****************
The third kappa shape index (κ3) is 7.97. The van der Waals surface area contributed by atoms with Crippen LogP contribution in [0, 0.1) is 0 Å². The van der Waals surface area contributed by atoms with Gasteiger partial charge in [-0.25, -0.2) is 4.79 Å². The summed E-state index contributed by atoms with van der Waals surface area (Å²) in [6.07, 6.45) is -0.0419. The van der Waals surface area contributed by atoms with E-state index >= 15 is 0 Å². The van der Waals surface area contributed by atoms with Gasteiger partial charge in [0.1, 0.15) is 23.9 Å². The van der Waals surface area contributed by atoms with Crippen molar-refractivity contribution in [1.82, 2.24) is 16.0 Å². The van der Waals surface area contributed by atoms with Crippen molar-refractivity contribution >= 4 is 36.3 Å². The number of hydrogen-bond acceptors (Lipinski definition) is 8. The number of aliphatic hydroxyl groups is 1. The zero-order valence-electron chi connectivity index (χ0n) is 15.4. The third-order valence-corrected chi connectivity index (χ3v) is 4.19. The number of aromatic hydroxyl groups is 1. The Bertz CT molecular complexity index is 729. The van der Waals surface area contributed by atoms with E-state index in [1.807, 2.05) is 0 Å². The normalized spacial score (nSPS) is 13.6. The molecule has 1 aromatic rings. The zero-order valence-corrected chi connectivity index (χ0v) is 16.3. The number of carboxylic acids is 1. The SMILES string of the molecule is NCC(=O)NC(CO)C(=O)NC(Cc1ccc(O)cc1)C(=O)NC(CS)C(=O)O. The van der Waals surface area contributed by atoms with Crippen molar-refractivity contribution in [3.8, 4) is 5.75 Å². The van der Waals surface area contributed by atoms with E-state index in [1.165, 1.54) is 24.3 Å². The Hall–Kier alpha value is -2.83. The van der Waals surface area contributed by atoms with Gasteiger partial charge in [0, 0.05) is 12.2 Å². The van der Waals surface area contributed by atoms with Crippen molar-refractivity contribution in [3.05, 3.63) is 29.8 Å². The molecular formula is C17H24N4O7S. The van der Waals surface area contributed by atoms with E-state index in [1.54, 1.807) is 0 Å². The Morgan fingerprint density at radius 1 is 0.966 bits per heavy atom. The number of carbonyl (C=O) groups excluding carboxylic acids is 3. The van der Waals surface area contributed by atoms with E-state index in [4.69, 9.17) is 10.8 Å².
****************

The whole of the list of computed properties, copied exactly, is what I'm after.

The third kappa shape index (κ3) is 7.97. The van der Waals surface area contributed by atoms with Crippen LogP contribution in [0, 0.1) is 0 Å². The van der Waals surface area contributed by atoms with Gasteiger partial charge in [-0.25, -0.2) is 4.79 Å². The summed E-state index contributed by atoms with van der Waals surface area (Å²) in [6.07, 6.45) is -0.0419. The van der Waals surface area contributed by atoms with E-state index >= 15 is 0 Å². The van der Waals surface area contributed by atoms with Gasteiger partial charge in [0.1, 0.15) is 23.9 Å². The van der Waals surface area contributed by atoms with Crippen molar-refractivity contribution in [1.82, 2.24) is 16.0 Å². The van der Waals surface area contributed by atoms with Crippen molar-refractivity contribution >= 4 is 36.3 Å². The number of hydrogen-bond acceptors (Lipinski definition) is 8. The number of aliphatic hydroxyl groups is 1. The zero-order valence-electron chi connectivity index (χ0n) is 15.4. The third-order valence-corrected chi connectivity index (χ3v) is 4.19. The number of aromatic hydroxyl groups is 1. The Bertz CT molecular complexity index is 729. The van der Waals surface area contributed by atoms with E-state index in [1.807, 2.05) is 0 Å². The normalized spacial score (nSPS) is 13.6. The molecule has 1 aromatic rings. The zero-order valence-corrected chi connectivity index (χ0v) is 16.3. The number of carboxylic acids is 1. The SMILES string of the molecule is NCC(=O)NC(CO)C(=O)NC(Cc1ccc(O)cc1)C(=O)NC(CS)C(=O)O. The van der Waals surface area contributed by atoms with Crippen molar-refractivity contribution in [3.8, 4) is 5.75 Å². The van der Waals surface area contributed by atoms with E-state index in [1.165, 1.54) is 24.3 Å². The Hall–Kier alpha value is -2.83. The van der Waals surface area contributed by atoms with Gasteiger partial charge in [0, 0.05) is 12.2 Å². The van der Waals surface area contributed by atoms with Crippen molar-refractivity contribution in [3.05, 3.63) is 29.8 Å². The molecular formula is C17H24N4O7S. The van der Waals surface area contributed by atoms with E-state index in [1.54, 1.807) is 0 Å². The Morgan fingerprint density at radius 1 is 0.966 bits per heavy atom. The number of carbonyl (C=O) groups excluding carboxylic acids is 3. The van der Waals surface area contributed by atoms with E-state index in [4.69, 9.17) is 10.8 Å².